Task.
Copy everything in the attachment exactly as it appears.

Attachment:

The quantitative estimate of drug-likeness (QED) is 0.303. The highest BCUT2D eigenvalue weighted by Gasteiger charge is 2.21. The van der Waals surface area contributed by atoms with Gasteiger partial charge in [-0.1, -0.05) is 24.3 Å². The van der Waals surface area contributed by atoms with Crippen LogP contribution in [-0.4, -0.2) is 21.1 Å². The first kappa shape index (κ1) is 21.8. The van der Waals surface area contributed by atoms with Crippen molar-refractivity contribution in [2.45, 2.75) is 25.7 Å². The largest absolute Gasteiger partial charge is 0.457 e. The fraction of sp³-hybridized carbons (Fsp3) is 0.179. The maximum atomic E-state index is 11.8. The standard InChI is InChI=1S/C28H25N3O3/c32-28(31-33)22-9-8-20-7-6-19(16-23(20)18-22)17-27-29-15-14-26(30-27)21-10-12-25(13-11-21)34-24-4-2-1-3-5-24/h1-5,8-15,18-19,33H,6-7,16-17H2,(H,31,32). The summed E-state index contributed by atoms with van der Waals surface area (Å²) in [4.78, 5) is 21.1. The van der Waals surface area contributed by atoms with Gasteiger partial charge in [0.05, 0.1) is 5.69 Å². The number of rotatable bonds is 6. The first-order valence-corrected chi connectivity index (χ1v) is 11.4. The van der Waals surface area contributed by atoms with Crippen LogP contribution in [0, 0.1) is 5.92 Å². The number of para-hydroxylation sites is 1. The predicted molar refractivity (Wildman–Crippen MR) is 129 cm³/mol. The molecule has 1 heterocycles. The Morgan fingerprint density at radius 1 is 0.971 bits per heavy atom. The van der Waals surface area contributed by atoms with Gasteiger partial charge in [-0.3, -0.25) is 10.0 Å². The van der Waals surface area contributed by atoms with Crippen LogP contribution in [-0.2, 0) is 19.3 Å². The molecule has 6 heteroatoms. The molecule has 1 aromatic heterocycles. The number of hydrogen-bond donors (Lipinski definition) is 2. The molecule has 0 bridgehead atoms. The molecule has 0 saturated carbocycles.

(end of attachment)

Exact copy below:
The quantitative estimate of drug-likeness (QED) is 0.303. The highest BCUT2D eigenvalue weighted by Gasteiger charge is 2.21. The van der Waals surface area contributed by atoms with Gasteiger partial charge in [-0.1, -0.05) is 24.3 Å². The van der Waals surface area contributed by atoms with Crippen LogP contribution in [-0.4, -0.2) is 21.1 Å². The first kappa shape index (κ1) is 21.8. The van der Waals surface area contributed by atoms with Crippen molar-refractivity contribution in [2.45, 2.75) is 25.7 Å². The largest absolute Gasteiger partial charge is 0.457 e. The fraction of sp³-hybridized carbons (Fsp3) is 0.179. The maximum atomic E-state index is 11.8. The standard InChI is InChI=1S/C28H25N3O3/c32-28(31-33)22-9-8-20-7-6-19(16-23(20)18-22)17-27-29-15-14-26(30-27)21-10-12-25(13-11-21)34-24-4-2-1-3-5-24/h1-5,8-15,18-19,33H,6-7,16-17H2,(H,31,32). The summed E-state index contributed by atoms with van der Waals surface area (Å²) in [4.78, 5) is 21.1. The van der Waals surface area contributed by atoms with Gasteiger partial charge in [0.05, 0.1) is 5.69 Å². The number of rotatable bonds is 6. The first-order valence-corrected chi connectivity index (χ1v) is 11.4. The van der Waals surface area contributed by atoms with Crippen LogP contribution in [0, 0.1) is 5.92 Å². The number of para-hydroxylation sites is 1. The predicted molar refractivity (Wildman–Crippen MR) is 129 cm³/mol. The molecule has 1 heterocycles. The Morgan fingerprint density at radius 1 is 0.971 bits per heavy atom. The van der Waals surface area contributed by atoms with Gasteiger partial charge in [-0.3, -0.25) is 10.0 Å². The van der Waals surface area contributed by atoms with Crippen LogP contribution in [-0.2, 0) is 19.3 Å². The molecule has 6 heteroatoms. The molecule has 1 aromatic heterocycles. The number of hydrogen-bond donors (Lipinski definition) is 2. The molecule has 0 bridgehead atoms. The molecule has 0 saturated carbocycles.